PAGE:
During the last decades, the boundaries between humanitarian aid and development on the one side and security and physical force on the other side became increasingly permeable. Several Non-Governmental Organisations (NGOs) operating in the field of humanitarian aid and development established their own security measures and structures of force in order to fulfill their mandates. In this article, we deal with the particular question of why and how NGOs become involved in organizing forces in nature conservation areas, and to what effect. This question is analysed using the example of the Northern Rangelands Trust (NRT), which is the largest NGO governing conservancies in northern Kenya. During the last two decades, NRT emerged as a state within the state: its influence and control reach far beyond the realm of conservation. To understand the role NRT is playing, we apply the approach of Frontier Studies. We shed light on the reshuffling of the organization of force in northern Kenya – habitually considered to be the role of the state – as a consequence of the establishment of conservancies by NRT. NRT’s security personnel have become a decisive force in northern Kenya, which is not only providing security but is also drawn into inter-communal violent conflicts. We aim to explain why an environmental NGO could become such an outstanding player in the (re-)organization of force, and why the state at least tolerates the expansion of NRT. With this example, we would like to draw attention to the very fact that in frontier contexts NGOs resemble non-governmental agents of the state. They become exposed to public discourses, while the government can easily absolve itself of any blame.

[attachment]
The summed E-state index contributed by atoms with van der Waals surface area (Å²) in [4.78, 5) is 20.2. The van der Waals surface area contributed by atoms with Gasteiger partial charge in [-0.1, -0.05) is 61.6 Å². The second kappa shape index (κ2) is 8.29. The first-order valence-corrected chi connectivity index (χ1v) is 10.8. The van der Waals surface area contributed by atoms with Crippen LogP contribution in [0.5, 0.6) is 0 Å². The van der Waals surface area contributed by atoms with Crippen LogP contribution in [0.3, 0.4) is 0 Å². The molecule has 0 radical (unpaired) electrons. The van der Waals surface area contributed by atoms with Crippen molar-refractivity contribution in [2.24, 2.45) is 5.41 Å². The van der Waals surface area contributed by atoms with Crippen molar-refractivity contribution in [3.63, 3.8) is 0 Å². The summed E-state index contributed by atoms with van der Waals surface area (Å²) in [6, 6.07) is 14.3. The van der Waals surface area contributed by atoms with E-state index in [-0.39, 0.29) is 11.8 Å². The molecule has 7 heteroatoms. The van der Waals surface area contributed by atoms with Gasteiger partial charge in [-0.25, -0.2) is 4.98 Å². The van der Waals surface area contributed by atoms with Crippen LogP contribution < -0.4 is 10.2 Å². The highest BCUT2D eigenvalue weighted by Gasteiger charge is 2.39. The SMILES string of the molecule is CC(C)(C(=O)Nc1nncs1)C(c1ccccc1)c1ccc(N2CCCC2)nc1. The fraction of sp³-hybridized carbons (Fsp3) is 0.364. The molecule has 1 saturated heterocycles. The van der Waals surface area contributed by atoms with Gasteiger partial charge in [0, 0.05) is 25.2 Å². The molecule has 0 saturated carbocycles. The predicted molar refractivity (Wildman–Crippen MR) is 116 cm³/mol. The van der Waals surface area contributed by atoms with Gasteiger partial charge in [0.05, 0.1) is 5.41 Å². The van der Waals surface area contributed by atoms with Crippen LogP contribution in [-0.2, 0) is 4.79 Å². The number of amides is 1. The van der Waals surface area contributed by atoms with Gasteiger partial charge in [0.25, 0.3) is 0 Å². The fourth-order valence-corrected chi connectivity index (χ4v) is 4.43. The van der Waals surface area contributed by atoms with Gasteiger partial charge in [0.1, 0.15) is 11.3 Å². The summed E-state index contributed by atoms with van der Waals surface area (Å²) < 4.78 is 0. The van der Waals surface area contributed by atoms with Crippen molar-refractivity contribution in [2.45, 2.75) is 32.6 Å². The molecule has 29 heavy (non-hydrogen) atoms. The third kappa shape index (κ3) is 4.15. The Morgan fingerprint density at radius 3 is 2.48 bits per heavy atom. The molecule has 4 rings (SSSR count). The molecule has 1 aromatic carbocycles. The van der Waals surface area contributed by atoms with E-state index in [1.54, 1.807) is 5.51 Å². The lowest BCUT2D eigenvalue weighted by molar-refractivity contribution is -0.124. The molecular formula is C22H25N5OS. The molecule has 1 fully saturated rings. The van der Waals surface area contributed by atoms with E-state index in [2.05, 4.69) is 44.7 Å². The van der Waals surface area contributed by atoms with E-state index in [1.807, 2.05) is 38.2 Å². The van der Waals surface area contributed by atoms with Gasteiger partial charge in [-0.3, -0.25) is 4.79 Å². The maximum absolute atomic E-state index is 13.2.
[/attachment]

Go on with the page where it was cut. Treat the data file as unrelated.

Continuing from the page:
Schetter, C, Mkutu, K, & Müller-Koné, M 2022, ‘Frontier NGOs: Conservancies, control, and violence in northern Kenya’ World Development, Vol. 151, March 2022, 105735, DOI.